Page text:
2020 has been a heavy-hearted year of great loss.
Beyond the tragic loss of 652,000 people dead worldwide (to date) from the deadly COVID-19 pandemic, or icons such as longtime Civil Rights advocate/congressman John Lewis, we’ve also lost many greats in the entertainment industry. Just this month, we lost the legendary Olivia de Havilland (“Gone With the Wind”), Kelly Preston (“Space Camp”), and an actor who may not have been a household name, but he was certainly a household face. That man was John Saxon (1935-2020). Saxon was one of those actors you saw everywhere in TV and films if you grew up in the 1970s 1980s, 1990s, or even this decade. His IMDb page was humongous, with guest appearances in projects big and small, mainstream and independent. In fact, his last project, “After the Thunderstorm” (an independent sci-fi project) was still in production, and slated for release next year.
I’ve been a fan of Saxon’s work for as long as I can remember, even when I didn’t know his name. From his appearances in such television staples as “The Six Million Dollar Man,” “The Night Gallery,” “Fantasy Island,” “Dynasty,” “Falcon Crest” and countless others. On the silver screen, he was seen in Roger Corman’s “Queen of Blood” (aka “Planet of Blood”) (1966), Bruce Lee’s “Enter the Dragon” (1973), “Battle Beyond The Stars” (1980), “Nightmare on Elm Street” (1984), “From Dusk Till Dawn” (1996) and many more. It seemed as though Saxon was just there; a mainstay of the entertainment landscape I grew up watching. Until recently, I almost didn’t realize he was just one person in all of these films and shows.
Saxon’s philosophy for working was very simple; if there was work, he did it. From high tier projects and TV shows to low-budget indie horror and sci-fi flicks, he was a true working actor, playing heroes and villains (or ambiguous mixes of both) with the same energy and aplomb he gave to every project.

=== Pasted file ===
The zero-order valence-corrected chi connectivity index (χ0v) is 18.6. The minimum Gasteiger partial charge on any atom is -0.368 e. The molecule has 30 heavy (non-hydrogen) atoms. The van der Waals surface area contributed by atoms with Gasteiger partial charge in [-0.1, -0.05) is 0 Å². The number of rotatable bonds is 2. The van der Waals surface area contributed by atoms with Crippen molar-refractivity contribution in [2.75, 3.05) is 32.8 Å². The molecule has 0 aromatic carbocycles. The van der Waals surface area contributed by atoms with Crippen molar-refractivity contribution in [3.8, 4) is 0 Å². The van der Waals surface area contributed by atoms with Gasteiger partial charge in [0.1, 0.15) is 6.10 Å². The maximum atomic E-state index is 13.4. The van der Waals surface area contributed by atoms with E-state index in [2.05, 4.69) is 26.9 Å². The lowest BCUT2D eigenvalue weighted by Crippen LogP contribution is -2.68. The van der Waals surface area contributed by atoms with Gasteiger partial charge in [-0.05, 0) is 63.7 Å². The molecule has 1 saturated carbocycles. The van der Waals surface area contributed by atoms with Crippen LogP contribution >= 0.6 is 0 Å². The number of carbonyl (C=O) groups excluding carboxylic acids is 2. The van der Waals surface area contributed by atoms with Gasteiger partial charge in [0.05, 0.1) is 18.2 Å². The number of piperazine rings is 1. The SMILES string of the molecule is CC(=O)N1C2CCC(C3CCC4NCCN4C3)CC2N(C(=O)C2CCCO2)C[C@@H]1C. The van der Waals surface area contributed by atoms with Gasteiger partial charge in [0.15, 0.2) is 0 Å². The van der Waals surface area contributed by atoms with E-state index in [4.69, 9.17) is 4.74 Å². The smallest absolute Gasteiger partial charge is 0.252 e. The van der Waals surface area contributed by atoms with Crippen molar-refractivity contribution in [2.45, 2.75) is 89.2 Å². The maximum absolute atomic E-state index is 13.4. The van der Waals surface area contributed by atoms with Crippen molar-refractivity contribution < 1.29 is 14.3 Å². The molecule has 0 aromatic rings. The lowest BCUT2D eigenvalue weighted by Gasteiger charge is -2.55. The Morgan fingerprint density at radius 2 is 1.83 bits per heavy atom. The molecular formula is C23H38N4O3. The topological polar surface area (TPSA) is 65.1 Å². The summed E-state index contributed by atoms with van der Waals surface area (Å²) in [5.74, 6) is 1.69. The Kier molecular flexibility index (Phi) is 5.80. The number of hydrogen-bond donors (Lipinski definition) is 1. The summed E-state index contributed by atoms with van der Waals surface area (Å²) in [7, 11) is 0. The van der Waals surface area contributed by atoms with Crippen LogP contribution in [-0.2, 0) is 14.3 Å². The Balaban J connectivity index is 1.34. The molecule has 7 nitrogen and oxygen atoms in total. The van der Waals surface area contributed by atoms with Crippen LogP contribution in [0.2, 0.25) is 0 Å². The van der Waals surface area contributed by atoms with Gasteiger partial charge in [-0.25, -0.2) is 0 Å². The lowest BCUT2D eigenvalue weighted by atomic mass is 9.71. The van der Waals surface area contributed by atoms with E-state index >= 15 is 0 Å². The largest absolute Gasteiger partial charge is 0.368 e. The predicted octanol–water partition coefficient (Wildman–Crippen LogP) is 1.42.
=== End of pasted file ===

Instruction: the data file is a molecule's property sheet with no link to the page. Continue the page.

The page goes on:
I only met Saxon once, at WonderCon in Anaheim back in 2013. He was the same age as my father-in-law, and was the picture of fitness. Trim, athletic-looking and looking ready to do just about anything. Standing next to this man, I felt like a human garbage truck. It’s very difficult to imagine that man dying of pneumonia.
In our seven or so minute chat, we talked about his past roles in “Enter the Dragon,” as well as “Battle Beyond the Stars” and “Queen of Blood” (an early 1960s inspiration/precursor to 1979’s “ALIEN”). I, of course, asked for his autograph, but the hardest part was deciding which photo from his table I wanted signed. There were so many roles to choose from. Ultimately I chose a glossy pic of Saxon as “Sador” from “Battle Beyond the Stars,” because he seemed to really relish playing the one-armed despotic warlord of that fun flick. According to Saxon, he really did too…
Saxon was a man born to be in front of the camera. His influence across multiple genres and mediums is arguably far greater than any one ‘star’ known only for specific dramatic material. Saxon didn’t seem to have a ‘type’, either; hero, villain, romantic lead, supporting role, it didn’t matter. He did it all, and threw himself into the work.
John Saxon’s fans range across the entire entertainment spectrum. Action, martial-arts, science-fiction, horror, drama…you name it, he did it. Saxon was a solid, reliable performer possessed of a solid work ethic. The prolific actor seemed to relish the process.
John Saxon’s broad influence in the entertainment industry will be cherished, and he will be missed.